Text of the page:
Sat 3/23-Sun 6/9
Photographer Gordon Parks (1912-2006) was one of the 20th century’s greatest photojournalists. While he did other types of work, he’s best known for his photos from the 1940s-1970s, covering the civil rights movement as well as the every-day lives of black Americans, that he, as an African-American, was able to access intimately. (He also directed one of the defining films of the 70s “blaxploitation” genre, Shaft.)
In 1940 he moved to Chicago, just as that city’s black arts and culture scene was enjoying a heyday, where he interacted with artists, writers and performers who were part of the scene on the city’s south side. Later in the decade, he moved to D.C. where he did work for the government and eventually to Harlem, where he established himself as a photographer for Vogue and Life by the end of the decade. He photographed for Life for more than two decades, shooting celebrities, sports and fashion, in addition to his powerful reportage on the effects of segregation.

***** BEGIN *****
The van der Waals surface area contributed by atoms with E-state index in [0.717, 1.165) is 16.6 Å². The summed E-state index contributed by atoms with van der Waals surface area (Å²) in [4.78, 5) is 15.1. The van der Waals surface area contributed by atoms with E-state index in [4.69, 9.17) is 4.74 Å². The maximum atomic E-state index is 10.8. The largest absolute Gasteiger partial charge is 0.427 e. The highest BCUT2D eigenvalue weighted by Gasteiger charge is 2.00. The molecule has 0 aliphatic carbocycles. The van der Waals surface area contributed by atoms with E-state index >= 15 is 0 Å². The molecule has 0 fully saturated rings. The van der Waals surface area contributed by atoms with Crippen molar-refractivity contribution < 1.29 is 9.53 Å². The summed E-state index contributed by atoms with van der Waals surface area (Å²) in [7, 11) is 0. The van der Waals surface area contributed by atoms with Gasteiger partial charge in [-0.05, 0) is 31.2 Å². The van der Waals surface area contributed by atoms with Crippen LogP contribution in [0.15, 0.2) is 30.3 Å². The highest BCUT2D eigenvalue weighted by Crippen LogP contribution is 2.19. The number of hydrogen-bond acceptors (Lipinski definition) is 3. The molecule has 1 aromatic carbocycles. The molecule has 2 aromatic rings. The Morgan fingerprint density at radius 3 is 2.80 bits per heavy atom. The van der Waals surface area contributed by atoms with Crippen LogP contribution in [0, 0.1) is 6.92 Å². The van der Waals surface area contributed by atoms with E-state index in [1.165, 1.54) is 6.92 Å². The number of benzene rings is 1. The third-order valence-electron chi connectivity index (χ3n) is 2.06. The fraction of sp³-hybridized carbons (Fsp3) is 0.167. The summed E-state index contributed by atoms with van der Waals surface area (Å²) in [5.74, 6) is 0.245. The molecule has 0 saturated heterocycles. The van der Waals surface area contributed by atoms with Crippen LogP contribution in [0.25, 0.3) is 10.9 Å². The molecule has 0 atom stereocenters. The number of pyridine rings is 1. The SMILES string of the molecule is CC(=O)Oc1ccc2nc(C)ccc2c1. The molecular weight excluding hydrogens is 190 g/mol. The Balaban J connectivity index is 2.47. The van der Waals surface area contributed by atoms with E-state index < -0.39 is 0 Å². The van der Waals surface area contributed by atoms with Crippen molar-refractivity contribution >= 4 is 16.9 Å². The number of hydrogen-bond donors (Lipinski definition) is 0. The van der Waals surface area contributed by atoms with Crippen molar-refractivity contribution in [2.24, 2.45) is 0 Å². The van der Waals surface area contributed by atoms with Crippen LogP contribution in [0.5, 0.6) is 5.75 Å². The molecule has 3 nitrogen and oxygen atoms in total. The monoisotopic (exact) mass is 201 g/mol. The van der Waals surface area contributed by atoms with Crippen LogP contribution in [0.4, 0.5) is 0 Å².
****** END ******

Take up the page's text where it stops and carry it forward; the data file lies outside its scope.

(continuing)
This week the Cleveland Museum of Art opens Gordon Parks: The New Tide, Early Work 1940–1950, showing how his work developed during that impactful decade of his life. The traveling show was put together by the National Gallery of Art in Washington D.C. and the Gordon Parks Foundation. It will be on view through Sun 6/9